Named after Stanley Cohen’s book on youth subcultures “Folk Devils and Moral Panics”, this highly underrated British band was as far as one could get from ‘folk music’ at the time. They were formed by Co. Durham native Ian Lowery (formerly of The Wall and Ski Patrol) in late 1983 with a line up that consisted of Whiteley (Bass), Kris Jozajtis (Guitar) and Alan Cole (Drums). Throughout their short lifespan, the band released several acclaimed independent singles including “Hank Turns Blue”, “Beautiful Monster”, 1985’s intense “Fire And Chrome” EP, and recorded three sessions for BBC Radio’s John Peel Show.
By early 1984, their heady brew of swampy rock on a bed of bastardized blues had created a vehicle for Lowery’s increasingly misanthropic worldview. A well-honed gutter poet since the early days of punk, Ian developed an idiosyncratic style, fusing a natural gift for sly wordplay and a well-turned snarky phrase with his often vitriolic and poignant lyrics channeled through an explosive onstage persona. By 1985, their sound was becoming sharp, ominous, brooding and urgent, and had taken shape with the help of producer Richard Mazda, with whom they collaborated several times. The band moved label and management duties to Nick Jones’ KARBON operation, gigging constantly, most memorably sharing bills with the likes of The Fall, Nick Cave and the Bad Seeds, The Gun Club and Spacemen 3. They also toured extensively throughout Europe and were featured prominently in the UK music press. Sadly, by early 1986 frustration within their ranks had created a point of no return, and the band imploded.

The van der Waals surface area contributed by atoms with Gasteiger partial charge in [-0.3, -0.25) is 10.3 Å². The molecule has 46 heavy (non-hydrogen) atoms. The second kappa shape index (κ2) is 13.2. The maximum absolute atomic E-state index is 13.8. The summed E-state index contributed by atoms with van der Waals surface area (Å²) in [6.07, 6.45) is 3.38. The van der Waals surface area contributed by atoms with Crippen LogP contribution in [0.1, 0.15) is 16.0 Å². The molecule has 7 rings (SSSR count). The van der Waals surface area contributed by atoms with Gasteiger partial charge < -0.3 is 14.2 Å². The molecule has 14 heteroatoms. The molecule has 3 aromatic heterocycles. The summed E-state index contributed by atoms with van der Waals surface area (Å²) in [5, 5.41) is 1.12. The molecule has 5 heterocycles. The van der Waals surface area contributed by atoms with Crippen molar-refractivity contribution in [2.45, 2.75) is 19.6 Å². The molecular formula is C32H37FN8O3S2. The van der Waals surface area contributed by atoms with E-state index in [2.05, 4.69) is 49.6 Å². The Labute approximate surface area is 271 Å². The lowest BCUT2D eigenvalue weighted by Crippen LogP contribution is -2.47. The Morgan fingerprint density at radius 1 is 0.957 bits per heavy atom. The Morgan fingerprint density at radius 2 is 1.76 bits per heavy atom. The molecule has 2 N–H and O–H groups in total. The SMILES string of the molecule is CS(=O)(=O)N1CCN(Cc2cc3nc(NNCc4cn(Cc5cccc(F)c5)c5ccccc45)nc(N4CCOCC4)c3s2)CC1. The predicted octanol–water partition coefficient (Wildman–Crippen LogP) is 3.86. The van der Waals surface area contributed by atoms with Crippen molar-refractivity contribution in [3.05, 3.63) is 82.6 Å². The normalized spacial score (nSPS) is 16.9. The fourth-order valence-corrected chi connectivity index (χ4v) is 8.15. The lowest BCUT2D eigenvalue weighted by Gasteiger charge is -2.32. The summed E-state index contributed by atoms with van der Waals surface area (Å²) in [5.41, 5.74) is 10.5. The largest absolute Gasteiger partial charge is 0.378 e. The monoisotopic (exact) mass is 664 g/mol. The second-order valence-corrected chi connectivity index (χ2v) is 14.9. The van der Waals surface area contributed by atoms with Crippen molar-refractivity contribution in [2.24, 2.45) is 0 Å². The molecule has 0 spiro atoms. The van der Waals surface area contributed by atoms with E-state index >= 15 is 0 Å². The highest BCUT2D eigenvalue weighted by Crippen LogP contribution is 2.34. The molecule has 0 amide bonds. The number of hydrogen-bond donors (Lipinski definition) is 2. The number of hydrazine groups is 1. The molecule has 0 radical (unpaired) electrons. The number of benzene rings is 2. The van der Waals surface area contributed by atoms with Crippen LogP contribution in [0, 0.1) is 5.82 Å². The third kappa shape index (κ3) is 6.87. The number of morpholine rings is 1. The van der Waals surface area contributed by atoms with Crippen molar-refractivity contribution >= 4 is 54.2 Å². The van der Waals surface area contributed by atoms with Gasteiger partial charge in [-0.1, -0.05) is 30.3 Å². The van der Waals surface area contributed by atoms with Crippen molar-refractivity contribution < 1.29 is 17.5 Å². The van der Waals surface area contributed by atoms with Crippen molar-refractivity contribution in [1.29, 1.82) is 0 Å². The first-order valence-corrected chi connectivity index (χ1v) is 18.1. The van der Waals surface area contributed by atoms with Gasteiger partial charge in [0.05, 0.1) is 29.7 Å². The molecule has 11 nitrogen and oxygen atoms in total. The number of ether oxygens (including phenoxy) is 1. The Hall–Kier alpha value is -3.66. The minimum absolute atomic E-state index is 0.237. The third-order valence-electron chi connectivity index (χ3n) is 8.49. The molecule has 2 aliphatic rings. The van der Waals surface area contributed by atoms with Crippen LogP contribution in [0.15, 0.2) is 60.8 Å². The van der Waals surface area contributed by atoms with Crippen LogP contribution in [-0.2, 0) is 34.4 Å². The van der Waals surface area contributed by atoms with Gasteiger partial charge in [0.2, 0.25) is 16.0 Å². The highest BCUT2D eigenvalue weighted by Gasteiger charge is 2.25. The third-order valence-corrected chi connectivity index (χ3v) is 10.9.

These newly digitally re-mastered recordings have been painstakingly restored from the original master tapes, which had spent 30 years languishing in Nick Jones’ archives. Never before released on CD, the re-mastered sound captures the ragged fury and adrenalized energy that uniquely characterized the Folk Devils oeuvre. Also included here are eight demo recordings that feature some of their best unreleased material, both musically and lyrically.
Listening again to the ferocious sonic snarl of Whiteley’s Rickenbacker, Kris Joz’s rhythmic wall of sound and sparse, blues-inflected guitar figures, Al’s crisp, metronomic drumming, and Ian’s artful, grimy tales of love, loss, loathing and libation, one can’t help but think it was becoming a sound unto itself, an insatiable and yes, beautiful, monster. We hope you enjoy these resurrected gems, and in doing so, join us in honouring the band’s legacy and paying tribute to the twisted genius of Ian Lowery, who died in 2001, age 45.